Would you release equity from your own home to help your children onto the property ladder?

//Would you release equity from your own home to help your children onto the property ladder?

Would you release equity from your own home to help your children onto the property ladder?

The “Bank of Mum and Dad” (BOMAD) is an increasingly popular lender when it comes to buying a home. According to research from LV, parents will help to fund 317,000 homes in 2018, up 3% from the previous year.

As you might expect, London buyers receive more help than any other area. Although under-35s are more likely to receive help from BOMAD (almost 3 in 5 according to the LV research), some older buyers are also leaning on the “bank” with 20% aged between 45 and 55 receiving help.

If you would like to use equity release in order to provide financial help to a family member looking to purchase property, there are many things to consider and you will need expert advice from a qualified equity release adviser. You may also need advice from a tax specialist.

Most equity release advisers, including our advisers at Access Equity Release, offer a free initial consultation. You are under no obligation to go ahead and an adviser will assess your circumstances carefully to ensure that releasing equity is appropriate. They will also guide you through the advantages and disadvantages to make sure that you are fully informed. This gives you the opportunity, along with your adviser, to work out if releasing equity is the right choice for you and your family.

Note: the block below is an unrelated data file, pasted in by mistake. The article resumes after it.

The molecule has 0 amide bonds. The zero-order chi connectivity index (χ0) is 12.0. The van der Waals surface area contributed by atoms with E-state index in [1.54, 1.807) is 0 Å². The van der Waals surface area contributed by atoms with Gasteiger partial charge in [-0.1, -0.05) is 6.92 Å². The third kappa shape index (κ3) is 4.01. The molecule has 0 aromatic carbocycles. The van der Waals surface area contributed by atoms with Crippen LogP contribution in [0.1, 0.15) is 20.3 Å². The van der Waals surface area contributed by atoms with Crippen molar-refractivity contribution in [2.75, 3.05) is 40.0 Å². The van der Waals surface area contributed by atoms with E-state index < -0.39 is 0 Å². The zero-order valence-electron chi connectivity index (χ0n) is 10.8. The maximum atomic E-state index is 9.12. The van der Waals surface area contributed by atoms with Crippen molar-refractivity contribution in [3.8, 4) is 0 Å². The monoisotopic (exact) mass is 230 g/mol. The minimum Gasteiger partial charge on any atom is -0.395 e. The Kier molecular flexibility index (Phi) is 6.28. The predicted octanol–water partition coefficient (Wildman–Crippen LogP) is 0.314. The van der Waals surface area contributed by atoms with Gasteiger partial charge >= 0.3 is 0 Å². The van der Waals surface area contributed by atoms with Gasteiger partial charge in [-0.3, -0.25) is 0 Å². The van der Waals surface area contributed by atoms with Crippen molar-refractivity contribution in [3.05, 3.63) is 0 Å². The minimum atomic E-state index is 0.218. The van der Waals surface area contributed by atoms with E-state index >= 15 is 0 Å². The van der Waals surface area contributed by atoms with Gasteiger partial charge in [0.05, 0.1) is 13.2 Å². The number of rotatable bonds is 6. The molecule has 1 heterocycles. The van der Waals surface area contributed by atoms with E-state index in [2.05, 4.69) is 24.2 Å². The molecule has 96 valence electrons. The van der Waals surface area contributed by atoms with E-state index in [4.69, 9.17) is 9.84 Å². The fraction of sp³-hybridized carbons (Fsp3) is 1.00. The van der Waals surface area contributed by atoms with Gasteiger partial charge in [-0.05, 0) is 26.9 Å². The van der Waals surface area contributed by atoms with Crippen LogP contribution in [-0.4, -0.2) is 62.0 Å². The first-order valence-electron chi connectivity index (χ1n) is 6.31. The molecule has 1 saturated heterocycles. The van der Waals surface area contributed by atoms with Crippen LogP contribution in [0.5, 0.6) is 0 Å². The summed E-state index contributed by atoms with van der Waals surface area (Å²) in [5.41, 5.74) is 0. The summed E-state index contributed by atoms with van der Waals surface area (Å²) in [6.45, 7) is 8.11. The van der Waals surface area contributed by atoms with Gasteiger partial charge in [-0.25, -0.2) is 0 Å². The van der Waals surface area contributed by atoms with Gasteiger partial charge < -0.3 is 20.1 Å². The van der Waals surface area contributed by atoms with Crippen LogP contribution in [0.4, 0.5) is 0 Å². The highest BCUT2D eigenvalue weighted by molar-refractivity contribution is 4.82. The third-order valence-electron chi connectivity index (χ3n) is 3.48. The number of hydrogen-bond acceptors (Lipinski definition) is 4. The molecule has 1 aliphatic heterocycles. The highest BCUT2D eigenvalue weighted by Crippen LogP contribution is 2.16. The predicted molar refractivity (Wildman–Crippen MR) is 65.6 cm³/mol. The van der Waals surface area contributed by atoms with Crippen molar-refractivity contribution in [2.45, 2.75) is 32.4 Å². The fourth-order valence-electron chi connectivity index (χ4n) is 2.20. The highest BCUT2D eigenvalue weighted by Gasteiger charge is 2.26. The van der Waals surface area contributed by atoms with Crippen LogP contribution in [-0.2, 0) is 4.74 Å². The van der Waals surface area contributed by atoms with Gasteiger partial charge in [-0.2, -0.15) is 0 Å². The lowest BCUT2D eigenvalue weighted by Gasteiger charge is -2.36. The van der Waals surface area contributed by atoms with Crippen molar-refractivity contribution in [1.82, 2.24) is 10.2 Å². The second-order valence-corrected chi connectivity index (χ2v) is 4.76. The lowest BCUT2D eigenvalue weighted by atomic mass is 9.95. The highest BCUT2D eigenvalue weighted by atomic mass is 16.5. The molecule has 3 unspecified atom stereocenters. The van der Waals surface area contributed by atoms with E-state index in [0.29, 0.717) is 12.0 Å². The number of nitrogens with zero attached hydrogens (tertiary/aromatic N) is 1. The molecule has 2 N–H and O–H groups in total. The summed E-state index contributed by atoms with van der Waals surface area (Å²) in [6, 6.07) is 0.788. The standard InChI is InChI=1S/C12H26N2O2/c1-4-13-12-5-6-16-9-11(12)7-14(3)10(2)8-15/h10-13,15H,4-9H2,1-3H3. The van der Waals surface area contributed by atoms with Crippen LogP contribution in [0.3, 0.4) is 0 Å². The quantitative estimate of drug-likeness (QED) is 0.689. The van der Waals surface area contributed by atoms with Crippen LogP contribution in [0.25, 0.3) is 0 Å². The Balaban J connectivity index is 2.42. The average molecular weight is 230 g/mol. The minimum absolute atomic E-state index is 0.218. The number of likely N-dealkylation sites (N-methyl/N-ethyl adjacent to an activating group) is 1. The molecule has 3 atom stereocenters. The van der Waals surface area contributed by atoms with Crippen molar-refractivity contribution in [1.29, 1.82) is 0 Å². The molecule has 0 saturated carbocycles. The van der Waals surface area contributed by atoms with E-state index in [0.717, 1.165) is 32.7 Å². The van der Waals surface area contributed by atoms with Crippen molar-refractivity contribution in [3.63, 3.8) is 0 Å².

Things you need to consider:

  • Releasing equity reduces the value of your estate, leaving less for beneficiaries to inherit. You may want to seek advice from Wills and Estate Planning experts. We can refer you. Your Lasting Power of Attorney is important too.
  • You may want to review your Will to ensure that your estate is distributed fairly, taking into account the equity released to help purchase property.
  • Equity Release is only available to home owners aged 55 and over and the youngest must be at least 55 years old. You must both agree to release the equity and must both be of sound mind. If not and there is no Lasting Power of Attorney in place, you will not be able to release equity. One example is if one of the home owners suffers from dementia.
  • Affordability is a big factor and your equity release adviser will not make a recommendation to you for equity release if it is in any way unsuitable in your circumstances.
  • Releasing equity is a decision for the home owners and you should not feel pressured to help loved ones, no-matter what your intentions for inheritance after you die.
By |September 12th, 2018|News|